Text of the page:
WasteManagement’sNatural Gas FleetLynn MorganManager of Public AffairsJanuary 29, 2013
An Early Adopter of NGV CNG, LNG Vehicles in Fleet 2000 1500 1000 500 0
Tightening EPA Diesel Emission LimitsHeavy emission control equipment reduces payload Weight needed to comply with new regulations 2004 117 pounds 2007 1,000 2010 900 TOTAL 2,017 pounds
Added trucks needed to transport 1,000 tonsPre-2004 v. 2010
2008 Forces of Change • EPA regulations reducing efficiency • Customer demand for cleaner trucks Example: City of Seattle • New generation of engines and appealing warranties
2007 Forces of Change • EPA regulations reducing efficiency • Customer demand for cleaner trucks -- City of Seattle contract required 100+ alternative fuel trucks • New generation of natural gas engines carried appealing warranties, but were expensive and unproven – Were they the answer?
Emissions Reduction The Benefits: • Smog-producing NOx emissions are reduced up to 50% compared to 2010 diesel engines and even more compared to the older diesel engines we are replacing; • Greenhouse gas emissions (GHG) are reduced up to 25 percent over standard diesel engines; and • When we can use LNG or CNG derived from landfill gas versus standard pipeline gas GHG can be reduced by over 90%.
WM’s NGV Opportunity • WM has 32,000 vehicles • Over 18,000 are Class 8 collection trucks • 12,000 support vehicles including heavy off-road equipment used at landfills, delivery vans and supervisor trucks
WM’s Fleet Goal: Reduce emissions and increase fuelefficiency by 15% by 2020 • WM will replace 80% of its new class 8 vehicles with natural gas trucks • We will build 25 natural gas fueling stations each year • We will purchase 700-1,000 natural gas vehicles each year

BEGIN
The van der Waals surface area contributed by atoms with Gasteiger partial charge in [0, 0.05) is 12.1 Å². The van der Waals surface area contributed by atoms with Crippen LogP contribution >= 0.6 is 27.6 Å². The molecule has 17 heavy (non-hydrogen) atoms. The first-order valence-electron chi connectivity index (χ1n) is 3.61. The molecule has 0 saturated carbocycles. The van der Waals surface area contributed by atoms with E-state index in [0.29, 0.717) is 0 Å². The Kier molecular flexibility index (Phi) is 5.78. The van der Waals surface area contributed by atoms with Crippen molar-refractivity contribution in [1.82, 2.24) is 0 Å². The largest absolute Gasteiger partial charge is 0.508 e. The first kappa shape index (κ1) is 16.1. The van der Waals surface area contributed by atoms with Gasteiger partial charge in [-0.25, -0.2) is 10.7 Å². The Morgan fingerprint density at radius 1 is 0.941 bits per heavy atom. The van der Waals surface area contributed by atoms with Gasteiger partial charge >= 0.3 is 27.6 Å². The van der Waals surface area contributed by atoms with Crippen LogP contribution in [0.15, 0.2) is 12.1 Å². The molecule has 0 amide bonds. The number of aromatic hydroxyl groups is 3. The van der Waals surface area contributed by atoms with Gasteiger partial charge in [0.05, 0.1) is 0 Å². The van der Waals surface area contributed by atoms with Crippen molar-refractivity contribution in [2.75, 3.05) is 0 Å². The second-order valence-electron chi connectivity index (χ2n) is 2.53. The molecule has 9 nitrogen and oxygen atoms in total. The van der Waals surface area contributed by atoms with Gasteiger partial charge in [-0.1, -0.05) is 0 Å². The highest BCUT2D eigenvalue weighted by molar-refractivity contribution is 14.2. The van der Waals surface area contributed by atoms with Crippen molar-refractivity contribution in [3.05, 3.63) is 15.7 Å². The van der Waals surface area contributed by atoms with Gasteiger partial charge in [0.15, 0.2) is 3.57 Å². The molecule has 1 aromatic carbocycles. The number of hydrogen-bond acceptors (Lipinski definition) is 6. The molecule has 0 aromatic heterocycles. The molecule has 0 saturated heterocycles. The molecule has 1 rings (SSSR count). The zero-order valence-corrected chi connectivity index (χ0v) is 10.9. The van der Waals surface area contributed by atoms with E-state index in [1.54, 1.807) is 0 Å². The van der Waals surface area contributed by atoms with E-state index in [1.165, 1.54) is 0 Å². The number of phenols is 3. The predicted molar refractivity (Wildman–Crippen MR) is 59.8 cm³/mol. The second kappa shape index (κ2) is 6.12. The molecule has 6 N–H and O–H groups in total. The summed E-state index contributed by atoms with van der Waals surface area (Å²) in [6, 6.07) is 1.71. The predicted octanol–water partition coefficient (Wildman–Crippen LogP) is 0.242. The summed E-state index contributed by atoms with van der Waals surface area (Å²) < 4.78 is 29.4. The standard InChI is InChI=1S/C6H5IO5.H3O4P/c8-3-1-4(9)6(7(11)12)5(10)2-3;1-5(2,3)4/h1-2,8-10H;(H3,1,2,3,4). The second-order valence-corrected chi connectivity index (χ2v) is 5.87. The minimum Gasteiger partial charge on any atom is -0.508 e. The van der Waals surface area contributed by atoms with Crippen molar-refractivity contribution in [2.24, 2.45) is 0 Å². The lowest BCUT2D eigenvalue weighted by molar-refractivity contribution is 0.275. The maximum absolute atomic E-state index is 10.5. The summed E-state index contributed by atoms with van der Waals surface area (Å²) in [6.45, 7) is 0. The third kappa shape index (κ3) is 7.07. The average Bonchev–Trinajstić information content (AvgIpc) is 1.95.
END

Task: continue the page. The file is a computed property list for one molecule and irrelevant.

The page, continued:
Current Status of WMs Green Fleet Transition • 2,000 natural gas trucks on the road today - the largest fleet of heavy duty natural gas trucks in N. America • In 2012 we achieved our 2020 emissions and fuel efficiency goals -- saving 350 million gallons of fuel and reducing 3.5 million metric tons of carbon dioxide • We are investing in new natural gas fueling stations to support our fleet: 40 stations were operational by year end 2012. 13 new CNG fueling stations opened In 2012 – 7 more are under construction 15 stations have public access & another 7 have public access for pre-approved customers
Landfill Gas: The Low Hanging Fruit • Anaerobic decomposition of Landfill Gas Collection System organic waste creates biogenic gas • Gas is about half methane and half carbon dioxide. • Quantities are 450 to 550 BTU per cubic foot of landfill gas • It’s a medium BTU gas
Landfill Gas to Fuel • A joint venture with Linde North America resulted in the world’s largest plant to convert landfill gas to ultra low-carbon liquefied natural gas. • Carbon emissions are 97% lower than diesel. • The facility produces up to 13,000 gallons of LNG a day and powers over 300 WM natural gas trucks in California. • $15.5 million capital investment and $2 million in government grant funding
Future Plans • Natural gas engines are flexible and can be powered by other renewable fuels such as bio-methane • WM will continue to experiment with Class 6 & 7 electric vehicles and hybrids as the technology becomes economically viable. • Transitioning off-road, heavy equipment to alternative fuels. • Testing four diesel-electric hybrid bulldozers that have a dramatically different life cycle than our traditional power train tractors as well as improved fuel efficiency. WM considers natural gas trucks to be a bridge to future technologies. We are striving to move towards a true zero emissions vehicle (ZEV)